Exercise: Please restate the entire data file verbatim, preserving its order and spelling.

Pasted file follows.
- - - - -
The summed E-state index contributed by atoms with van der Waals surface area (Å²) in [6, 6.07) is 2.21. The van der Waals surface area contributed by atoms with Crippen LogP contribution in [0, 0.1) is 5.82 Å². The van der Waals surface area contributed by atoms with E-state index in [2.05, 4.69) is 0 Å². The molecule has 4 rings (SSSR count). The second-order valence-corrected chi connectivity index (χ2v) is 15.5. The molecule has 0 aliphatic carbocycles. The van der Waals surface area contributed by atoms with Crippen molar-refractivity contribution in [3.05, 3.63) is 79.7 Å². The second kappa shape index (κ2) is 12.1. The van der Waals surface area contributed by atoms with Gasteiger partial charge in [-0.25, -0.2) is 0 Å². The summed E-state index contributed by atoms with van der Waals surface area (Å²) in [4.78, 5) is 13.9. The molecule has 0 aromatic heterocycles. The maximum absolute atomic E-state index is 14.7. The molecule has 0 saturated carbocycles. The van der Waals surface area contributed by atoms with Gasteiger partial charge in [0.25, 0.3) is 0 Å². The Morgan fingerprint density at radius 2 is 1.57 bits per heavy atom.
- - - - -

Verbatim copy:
The summed E-state index contributed by atoms with van der Waals surface area (Å²) in [6, 6.07) is 2.21. The van der Waals surface area contributed by atoms with Crippen LogP contribution in [0, 0.1) is 5.82 Å². The van der Waals surface area contributed by atoms with E-state index in [2.05, 4.69) is 0 Å². The molecule has 4 rings (SSSR count). The second-order valence-corrected chi connectivity index (χ2v) is 15.5. The molecule has 0 aliphatic carbocycles. The van der Waals surface area contributed by atoms with Crippen molar-refractivity contribution in [3.05, 3.63) is 79.7 Å². The second kappa shape index (κ2) is 12.1. The van der Waals surface area contributed by atoms with Gasteiger partial charge in [-0.25, -0.2) is 0 Å². The summed E-state index contributed by atoms with van der Waals surface area (Å²) in [4.78, 5) is 13.9. The molecule has 0 aromatic heterocycles. The maximum absolute atomic E-state index is 14.7. The molecule has 0 saturated carbocycles. The van der Waals surface area contributed by atoms with Gasteiger partial charge in [0.25, 0.3) is 0 Å². The Morgan fingerprint density at radius 2 is 1.57 bits per heavy atom.